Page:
Born in 1945, Djibril Diop Mambéty was from my father’s generation, the one that lived through colonialism, fought for the country’s liberation, and witnessed the grip of neocolonialism strangle our newly independent countries. By the early 1990s when Mambéty directed this film, his post-independent optimism had long disappeared. He had become deeply pessimistic, not just about Africa but about humanity as a whole, whose sense of morality he considered had become corrupted by the lure of money.
Hyenas is based on the 1955 Swiss play Der Besuch der alten Dame (English title: "The Visit") by Friedrich Dürrenmatt, an equally pessimistic satire of the corruptibility of the Swiss voting system and direct democracy. In this play, an old lady comes back to the village from which she had been kicked out as a girl. She is now rich, powerful, and has a voice to be reckoned with—in a country where some women still did not get to vote until 1990. She also has a disturbing proposal to offer the greedy village inhabitants…
This is not the first adaptation of this story. Ingrid Bergman and Anthony Quinn starred in one they co-produced in 1964 for instance, in which the question of women’s suffrage was at the forefront. But Mambéty’s take on this story uniquely reflects his perspective of the world. The rich old lady, the corrupted villagers: all present. But it's also an allegory for neocolonialism, neoliberalism, consumerism, and the destructive effect of these -isms on the fabric of society. Interviewed about this film, Mambéty stated the following: "My task was to identify the enemy of humankind: money, the International Monetary Fund, and the World Bank."
Other more recent masterpieces such as Abderrahmane Sissako’s Bamako (2006) and Ken Loach’s I, Daniel Blake (2016) have since touched on similar themes of people vs. neoliberalism.The former literally puts the World Bank on trial and the latter tells the story of a man crushed by the greedy doctrine of so-called "austerity."Kang Hyeong-cheol’s brilliant Swing Kids (2018), about a group of people’s struggle to maintain their humanity in the face of soul-destroying forces (albeit with more earnest resolve than the comically rather easily-corruptible characters in Hyenas), also comes to mind.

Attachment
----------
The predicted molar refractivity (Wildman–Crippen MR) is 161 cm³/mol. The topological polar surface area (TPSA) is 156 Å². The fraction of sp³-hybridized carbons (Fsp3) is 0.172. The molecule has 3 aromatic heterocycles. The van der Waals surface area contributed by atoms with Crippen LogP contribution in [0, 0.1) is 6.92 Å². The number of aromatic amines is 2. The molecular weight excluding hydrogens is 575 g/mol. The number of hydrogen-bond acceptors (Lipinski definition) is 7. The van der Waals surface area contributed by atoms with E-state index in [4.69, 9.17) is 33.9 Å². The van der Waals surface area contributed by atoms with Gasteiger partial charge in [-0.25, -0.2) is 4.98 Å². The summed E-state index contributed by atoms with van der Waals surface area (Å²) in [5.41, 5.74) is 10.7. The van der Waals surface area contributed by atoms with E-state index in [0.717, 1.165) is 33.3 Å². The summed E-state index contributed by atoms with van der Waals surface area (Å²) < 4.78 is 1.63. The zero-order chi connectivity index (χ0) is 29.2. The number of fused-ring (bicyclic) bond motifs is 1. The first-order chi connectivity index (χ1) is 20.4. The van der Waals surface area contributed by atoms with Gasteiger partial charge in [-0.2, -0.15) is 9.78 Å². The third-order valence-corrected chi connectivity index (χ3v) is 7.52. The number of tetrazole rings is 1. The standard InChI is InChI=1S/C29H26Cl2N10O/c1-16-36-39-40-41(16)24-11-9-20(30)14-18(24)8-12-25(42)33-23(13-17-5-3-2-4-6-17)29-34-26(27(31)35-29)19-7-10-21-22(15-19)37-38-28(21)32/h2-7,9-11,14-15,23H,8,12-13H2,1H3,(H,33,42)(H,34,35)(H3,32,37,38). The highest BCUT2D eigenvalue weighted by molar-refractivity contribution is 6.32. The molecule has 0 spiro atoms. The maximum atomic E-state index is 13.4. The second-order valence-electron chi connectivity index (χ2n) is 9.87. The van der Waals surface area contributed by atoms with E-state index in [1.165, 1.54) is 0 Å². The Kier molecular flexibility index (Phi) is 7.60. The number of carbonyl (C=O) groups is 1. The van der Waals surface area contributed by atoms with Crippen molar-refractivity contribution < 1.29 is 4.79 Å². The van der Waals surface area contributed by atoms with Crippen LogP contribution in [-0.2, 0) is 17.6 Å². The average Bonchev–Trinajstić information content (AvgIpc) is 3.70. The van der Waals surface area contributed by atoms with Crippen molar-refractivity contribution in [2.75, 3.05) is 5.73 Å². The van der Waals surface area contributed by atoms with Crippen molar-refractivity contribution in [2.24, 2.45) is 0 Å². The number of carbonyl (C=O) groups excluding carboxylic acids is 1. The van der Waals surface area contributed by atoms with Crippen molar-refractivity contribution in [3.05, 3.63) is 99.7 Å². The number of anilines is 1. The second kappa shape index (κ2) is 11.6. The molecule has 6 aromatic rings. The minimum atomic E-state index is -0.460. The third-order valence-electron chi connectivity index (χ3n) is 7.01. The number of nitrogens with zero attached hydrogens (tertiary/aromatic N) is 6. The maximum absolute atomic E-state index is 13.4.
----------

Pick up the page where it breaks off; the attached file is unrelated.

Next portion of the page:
With Hyenas, Mambétytook on his ambitious mission in the style of African magic realism, transporting the story into an imaginary version of the very real Senegalese area of Colobane. One with elements of Senegal, of course, but also of the wider African continent, of Europe and even Japan. The villagers pride themselves on their strong bond, Senegalese-style, but this bond progressively disintegrates when faced with the poisoned proposal. The old lady’s amputated limbs are now made of gold—this coveted material that once made West Africa so rich but also turned it into a prey for international greed. She is "richer than the World Bank." The resulting film, also thanks to its beautiful costumes full of symbolism (go Oumou!) and surrealistic decors, is mesmerizing.
As it happens, on the same day that Hyenas was screened in Berwick, the news came in that the actual real-life fishing area of Colobane had run out of fish. Its waters, once the most fish-dense in the world, overexploited by international fishing companies. And so the question that Mambéty asked back in 1992 with Hyenas still lingers: When money replaces morality, can development really happen?